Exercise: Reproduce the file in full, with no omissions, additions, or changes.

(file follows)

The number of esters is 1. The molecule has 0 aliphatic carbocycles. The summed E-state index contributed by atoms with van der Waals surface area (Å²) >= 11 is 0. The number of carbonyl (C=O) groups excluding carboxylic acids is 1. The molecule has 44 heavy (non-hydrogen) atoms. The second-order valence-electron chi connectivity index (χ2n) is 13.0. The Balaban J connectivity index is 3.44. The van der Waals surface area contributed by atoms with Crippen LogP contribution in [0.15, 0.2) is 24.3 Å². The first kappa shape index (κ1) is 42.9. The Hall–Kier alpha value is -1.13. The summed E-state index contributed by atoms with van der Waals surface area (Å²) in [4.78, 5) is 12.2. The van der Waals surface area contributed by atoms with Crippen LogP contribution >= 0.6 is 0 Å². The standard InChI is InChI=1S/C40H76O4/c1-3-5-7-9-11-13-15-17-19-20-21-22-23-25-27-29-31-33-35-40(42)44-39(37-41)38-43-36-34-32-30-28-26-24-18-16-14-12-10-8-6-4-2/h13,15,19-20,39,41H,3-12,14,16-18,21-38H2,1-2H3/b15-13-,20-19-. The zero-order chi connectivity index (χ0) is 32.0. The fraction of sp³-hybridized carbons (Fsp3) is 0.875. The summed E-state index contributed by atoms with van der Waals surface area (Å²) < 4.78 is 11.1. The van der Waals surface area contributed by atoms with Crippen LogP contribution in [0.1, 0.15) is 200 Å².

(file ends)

The number of esters is 1. The molecule has 0 aliphatic carbocycles. The summed E-state index contributed by atoms with van der Waals surface area (Å²) >= 11 is 0. The number of carbonyl (C=O) groups excluding carboxylic acids is 1. The molecule has 44 heavy (non-hydrogen) atoms. The second-order valence-electron chi connectivity index (χ2n) is 13.0. The Balaban J connectivity index is 3.44. The van der Waals surface area contributed by atoms with Crippen LogP contribution in [0.15, 0.2) is 24.3 Å². The first kappa shape index (κ1) is 42.9. The Hall–Kier alpha value is -1.13. The summed E-state index contributed by atoms with van der Waals surface area (Å²) in [4.78, 5) is 12.2. The van der Waals surface area contributed by atoms with Crippen LogP contribution >= 0.6 is 0 Å². The standard InChI is InChI=1S/C40H76O4/c1-3-5-7-9-11-13-15-17-19-20-21-22-23-25-27-29-31-33-35-40(42)44-39(37-41)38-43-36-34-32-30-28-26-24-18-16-14-12-10-8-6-4-2/h13,15,19-20,39,41H,3-12,14,16-18,21-38H2,1-2H3/b15-13-,20-19-. The zero-order chi connectivity index (χ0) is 32.0. The fraction of sp³-hybridized carbons (Fsp3) is 0.875. The summed E-state index contributed by atoms with van der Waals surface area (Å²) < 4.78 is 11.1. The van der Waals surface area contributed by atoms with Crippen LogP contribution in [0.1, 0.15) is 200 Å².